James Rogers’ “prudential, conservative case” for labor unions (“Crony Capitalism & the Case for Labor Unions”) rests on certain assumptions that, upon scrutiny, turn out to be either untenable or illusory.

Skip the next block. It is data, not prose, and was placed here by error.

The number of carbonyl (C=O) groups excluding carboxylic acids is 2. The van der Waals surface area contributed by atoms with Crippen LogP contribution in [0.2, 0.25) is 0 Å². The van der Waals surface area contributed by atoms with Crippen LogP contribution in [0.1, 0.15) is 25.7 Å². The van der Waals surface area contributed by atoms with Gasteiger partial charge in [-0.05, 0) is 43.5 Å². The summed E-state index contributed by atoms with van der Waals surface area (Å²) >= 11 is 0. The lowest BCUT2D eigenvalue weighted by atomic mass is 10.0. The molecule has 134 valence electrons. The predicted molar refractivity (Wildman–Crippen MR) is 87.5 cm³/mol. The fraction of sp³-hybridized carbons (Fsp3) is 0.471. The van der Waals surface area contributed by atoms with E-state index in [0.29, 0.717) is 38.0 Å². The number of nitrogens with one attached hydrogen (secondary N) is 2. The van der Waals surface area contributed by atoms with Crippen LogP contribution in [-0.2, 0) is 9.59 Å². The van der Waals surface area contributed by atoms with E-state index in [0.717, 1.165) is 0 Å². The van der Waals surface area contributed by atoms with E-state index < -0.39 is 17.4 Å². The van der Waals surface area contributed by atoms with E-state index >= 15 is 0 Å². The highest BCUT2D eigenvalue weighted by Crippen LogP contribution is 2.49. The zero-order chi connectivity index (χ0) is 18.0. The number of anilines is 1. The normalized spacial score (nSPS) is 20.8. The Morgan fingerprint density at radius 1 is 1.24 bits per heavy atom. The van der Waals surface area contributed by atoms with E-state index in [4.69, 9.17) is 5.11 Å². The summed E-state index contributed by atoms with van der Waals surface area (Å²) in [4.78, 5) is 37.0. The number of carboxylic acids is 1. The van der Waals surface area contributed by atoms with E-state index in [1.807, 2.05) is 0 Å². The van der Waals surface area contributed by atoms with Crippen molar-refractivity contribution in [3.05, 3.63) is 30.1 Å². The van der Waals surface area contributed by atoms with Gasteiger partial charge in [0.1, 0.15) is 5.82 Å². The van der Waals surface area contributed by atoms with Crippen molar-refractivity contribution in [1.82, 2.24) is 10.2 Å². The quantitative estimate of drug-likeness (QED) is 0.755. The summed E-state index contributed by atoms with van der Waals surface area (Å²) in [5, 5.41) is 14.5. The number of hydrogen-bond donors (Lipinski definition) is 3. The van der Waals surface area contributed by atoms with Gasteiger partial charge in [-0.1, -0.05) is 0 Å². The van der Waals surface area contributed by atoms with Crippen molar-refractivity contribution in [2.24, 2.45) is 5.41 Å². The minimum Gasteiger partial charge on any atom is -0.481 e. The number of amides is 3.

1. He posits that government-sector unions and “union activities outside of collective bargaining” are excluded from his theoretical defense of labor unions, yet the labor movement bridges the public-private sectors (the nation’s second-largest union, the SEIU, represents employees in both, as does the UAW and others), and since their inception private-sector unions have used compulsory dues for political purposes, spawning decades of litigation by the National Right to Work Legal Defense Foundation. I briefly summarize this body of litigation in The Independent Review article that Rogers mentions. From Railway Employees’ Dept. v. Hanson (1956) to Janus v. AFSCME (2018), labor unions have displayed an incorrigible drive to engage in political activities with monies extracted from employees as a condition of their employment. Rogers’ exclusion of these features from his theory ignores the ineluctable reality of more than a half-century of American labor relations.